All the Poor and Powerless

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There’s something that has been heavy on my heart lately.  I think the best word for what I’m feeling is conviction.  In other words, I’ve got this sneaky feeling that God is trying to help me see that there’s something we (or at least something that I) need to do differently.

We are singing a new song this week in worship.  You can hear it by clicking here-

I love this song for many reasons.  One of the main reasons is that it paints a beautiful picture of a theme that rings clear throughout the long history of the Bible:  that our gospel is good news for the poor!  Over and over again, the Bible demonstrates a God who cares deeply about the ones who are pushed aside by the world.  The great big story of God is a story of drawing in the one who wanders, the one who hurts, the one who grieves, the one who suffers.  In the very words and actions of Jesus, this theme comes up repeatedly: The minority, the foreigner, the sick, the poor – Our gospel is good news for them.  Because those that the world excludes are wholly included in the Kingdom of God.

As the election season rhetoric ratchets up, it seems more and more important that those of us who follow Christ refuse to turn our backs on this deep truth: God loves the outcast and the marginalized.  And if his love dwells in our hearts, so too must we.  Jesus sits down to dinner with those who were socially unacceptable, and he shares a glass of water with the mistrusted foreigner.  If we are his “followers,” we have to follow him in that way too.  Jesus invites into his small group poor people, uneducated people, and scoundrels.  Instead of building walls, Jesus bridges social divides.  And Jesus demonstrates love for people that looked to be pretty unloveable to the world.  So to must we.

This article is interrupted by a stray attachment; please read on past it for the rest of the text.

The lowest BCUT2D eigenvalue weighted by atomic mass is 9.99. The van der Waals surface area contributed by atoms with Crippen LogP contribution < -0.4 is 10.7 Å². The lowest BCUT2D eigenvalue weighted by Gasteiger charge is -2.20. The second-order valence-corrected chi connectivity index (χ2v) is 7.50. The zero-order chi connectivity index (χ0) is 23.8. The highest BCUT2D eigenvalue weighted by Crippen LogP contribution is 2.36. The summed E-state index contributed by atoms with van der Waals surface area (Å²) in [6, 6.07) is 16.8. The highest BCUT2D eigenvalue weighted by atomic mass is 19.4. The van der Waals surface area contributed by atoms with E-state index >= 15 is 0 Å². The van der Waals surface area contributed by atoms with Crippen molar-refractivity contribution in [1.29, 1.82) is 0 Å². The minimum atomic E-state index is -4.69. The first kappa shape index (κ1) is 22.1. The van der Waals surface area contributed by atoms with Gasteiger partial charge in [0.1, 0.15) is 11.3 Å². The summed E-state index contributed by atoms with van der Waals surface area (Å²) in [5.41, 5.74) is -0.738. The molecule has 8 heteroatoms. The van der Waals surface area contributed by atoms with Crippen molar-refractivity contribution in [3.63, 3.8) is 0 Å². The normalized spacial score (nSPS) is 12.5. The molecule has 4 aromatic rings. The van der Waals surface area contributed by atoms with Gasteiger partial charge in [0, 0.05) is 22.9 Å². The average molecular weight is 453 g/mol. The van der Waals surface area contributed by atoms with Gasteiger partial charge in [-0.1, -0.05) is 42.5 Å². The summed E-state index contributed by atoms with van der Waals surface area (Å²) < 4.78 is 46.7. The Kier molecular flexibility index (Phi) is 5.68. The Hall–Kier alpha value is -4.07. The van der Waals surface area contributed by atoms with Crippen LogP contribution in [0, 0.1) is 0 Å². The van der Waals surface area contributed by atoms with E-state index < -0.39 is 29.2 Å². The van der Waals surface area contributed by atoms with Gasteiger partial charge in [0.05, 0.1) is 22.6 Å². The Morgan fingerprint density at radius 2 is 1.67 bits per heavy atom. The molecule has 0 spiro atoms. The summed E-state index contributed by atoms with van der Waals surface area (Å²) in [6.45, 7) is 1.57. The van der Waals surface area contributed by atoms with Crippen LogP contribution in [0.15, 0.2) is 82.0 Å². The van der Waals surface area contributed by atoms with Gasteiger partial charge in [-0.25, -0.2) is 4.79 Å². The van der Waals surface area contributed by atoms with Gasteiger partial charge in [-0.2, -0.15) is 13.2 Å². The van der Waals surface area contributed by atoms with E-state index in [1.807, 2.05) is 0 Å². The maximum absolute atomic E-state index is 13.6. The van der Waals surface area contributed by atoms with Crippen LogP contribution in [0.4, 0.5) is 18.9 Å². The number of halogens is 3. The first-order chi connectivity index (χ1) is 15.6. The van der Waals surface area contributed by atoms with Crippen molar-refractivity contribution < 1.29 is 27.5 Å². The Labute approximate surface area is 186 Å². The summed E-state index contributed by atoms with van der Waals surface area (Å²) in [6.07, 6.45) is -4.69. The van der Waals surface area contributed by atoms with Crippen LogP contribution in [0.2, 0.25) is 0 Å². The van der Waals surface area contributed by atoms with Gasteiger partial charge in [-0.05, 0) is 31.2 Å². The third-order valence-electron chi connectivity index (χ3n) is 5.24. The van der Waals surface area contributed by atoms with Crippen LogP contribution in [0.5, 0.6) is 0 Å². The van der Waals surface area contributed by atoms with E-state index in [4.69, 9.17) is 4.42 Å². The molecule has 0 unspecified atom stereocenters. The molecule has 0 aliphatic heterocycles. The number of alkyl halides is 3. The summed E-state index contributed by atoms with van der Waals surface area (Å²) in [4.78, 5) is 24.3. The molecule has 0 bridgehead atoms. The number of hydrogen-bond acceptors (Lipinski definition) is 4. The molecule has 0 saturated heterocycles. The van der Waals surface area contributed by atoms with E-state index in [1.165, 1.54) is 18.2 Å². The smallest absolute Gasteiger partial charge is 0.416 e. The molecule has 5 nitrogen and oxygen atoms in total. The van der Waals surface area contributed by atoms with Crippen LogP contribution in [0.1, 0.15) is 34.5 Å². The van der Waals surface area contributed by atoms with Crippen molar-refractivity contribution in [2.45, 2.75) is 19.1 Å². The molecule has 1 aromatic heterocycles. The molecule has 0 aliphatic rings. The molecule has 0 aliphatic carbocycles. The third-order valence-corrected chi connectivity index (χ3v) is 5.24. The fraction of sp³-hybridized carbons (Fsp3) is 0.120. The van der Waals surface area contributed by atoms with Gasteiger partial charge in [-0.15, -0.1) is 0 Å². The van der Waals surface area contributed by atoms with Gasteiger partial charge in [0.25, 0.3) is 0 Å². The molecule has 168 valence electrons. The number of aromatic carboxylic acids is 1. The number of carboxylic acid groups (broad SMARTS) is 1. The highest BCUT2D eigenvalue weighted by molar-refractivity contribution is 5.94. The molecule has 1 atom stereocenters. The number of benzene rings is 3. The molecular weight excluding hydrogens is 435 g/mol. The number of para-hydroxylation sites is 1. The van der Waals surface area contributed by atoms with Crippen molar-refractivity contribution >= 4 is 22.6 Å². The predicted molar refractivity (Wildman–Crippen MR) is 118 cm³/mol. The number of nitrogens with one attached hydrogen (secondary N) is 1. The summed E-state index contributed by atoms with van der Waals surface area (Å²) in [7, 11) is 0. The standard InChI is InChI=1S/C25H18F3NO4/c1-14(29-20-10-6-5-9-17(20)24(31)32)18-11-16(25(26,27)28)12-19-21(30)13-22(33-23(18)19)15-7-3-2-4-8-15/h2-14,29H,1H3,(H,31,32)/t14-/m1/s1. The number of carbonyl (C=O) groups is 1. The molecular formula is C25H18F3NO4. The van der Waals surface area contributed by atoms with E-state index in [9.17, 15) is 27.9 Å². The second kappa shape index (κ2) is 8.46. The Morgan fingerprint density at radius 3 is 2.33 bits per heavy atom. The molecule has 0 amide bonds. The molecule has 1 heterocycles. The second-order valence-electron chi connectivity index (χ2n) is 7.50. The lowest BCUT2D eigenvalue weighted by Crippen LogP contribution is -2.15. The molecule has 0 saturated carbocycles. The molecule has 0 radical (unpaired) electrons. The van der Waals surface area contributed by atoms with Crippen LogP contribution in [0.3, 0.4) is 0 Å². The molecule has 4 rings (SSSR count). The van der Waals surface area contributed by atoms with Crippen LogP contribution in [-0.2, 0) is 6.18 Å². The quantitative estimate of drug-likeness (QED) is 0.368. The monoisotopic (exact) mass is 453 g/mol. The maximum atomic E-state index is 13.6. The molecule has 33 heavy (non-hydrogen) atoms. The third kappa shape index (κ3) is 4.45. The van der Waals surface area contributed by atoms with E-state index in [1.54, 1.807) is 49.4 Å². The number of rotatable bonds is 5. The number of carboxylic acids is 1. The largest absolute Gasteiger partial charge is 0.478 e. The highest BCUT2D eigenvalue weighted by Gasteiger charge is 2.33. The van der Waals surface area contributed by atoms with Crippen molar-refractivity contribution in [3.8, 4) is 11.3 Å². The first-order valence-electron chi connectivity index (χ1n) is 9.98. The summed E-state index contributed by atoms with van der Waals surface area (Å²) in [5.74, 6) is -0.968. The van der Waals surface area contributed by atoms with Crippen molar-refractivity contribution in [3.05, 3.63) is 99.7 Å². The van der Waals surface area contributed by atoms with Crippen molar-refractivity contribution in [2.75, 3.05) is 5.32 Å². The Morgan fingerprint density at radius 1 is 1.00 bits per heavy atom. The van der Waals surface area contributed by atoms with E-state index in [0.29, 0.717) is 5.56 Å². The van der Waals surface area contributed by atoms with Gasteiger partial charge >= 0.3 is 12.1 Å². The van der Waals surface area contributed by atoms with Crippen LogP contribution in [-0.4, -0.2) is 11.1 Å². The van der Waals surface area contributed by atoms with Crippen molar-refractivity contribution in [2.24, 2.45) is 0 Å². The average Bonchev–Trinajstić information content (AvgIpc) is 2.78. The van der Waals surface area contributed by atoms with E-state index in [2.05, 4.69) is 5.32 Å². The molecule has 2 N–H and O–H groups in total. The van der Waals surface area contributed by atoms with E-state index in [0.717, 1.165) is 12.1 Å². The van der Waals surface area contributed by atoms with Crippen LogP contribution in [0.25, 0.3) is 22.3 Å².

Listen – this is in no way a statement about who you should or shouldn’t vote for.  This is a statement about how we should LIVE as followers of Christ.  I think that the conviction I am feeling in my heart is a conviction about how much we, as a church, are all so alike.  I worry that we have settled for life with the people who are most like us.  If that becomes our norm, it’s gonna be pretty hard for us to live out a gospel that is “good news for the poor.” (that’s a Jesus quote, by the way.)

I guess what I’m really saying is that I think Jesus might be calling us out of our comfort zones – to share life with people that our popular culture might tell us to simply ignore.  (I have this sneaky feeling that the more we do that, the more we will discover that we need them in our lives way every bit as much as they need us…)

Here’s the thing – I don’t know what it will look like for each of us to live out the love of Jesus in more radical and Christlike ways.  I think each of us has to answer that for ourselves.  So let me just invite you to take some time to think about the way Jesus lived.  And then to compare it with the way you live.  And maybe to just ask God to give you some ideas…

But I think I can say that for almost all of us, we probably need to be intentional about making room for and building relationships with people who are quite different from us.  In many ways.  Because that’s what the Kingdom of Heaven is like…

Thanks in advance for thinking about it.  I would love to hear from you about what you come up with!

Scott Keeble
Lead Pastor

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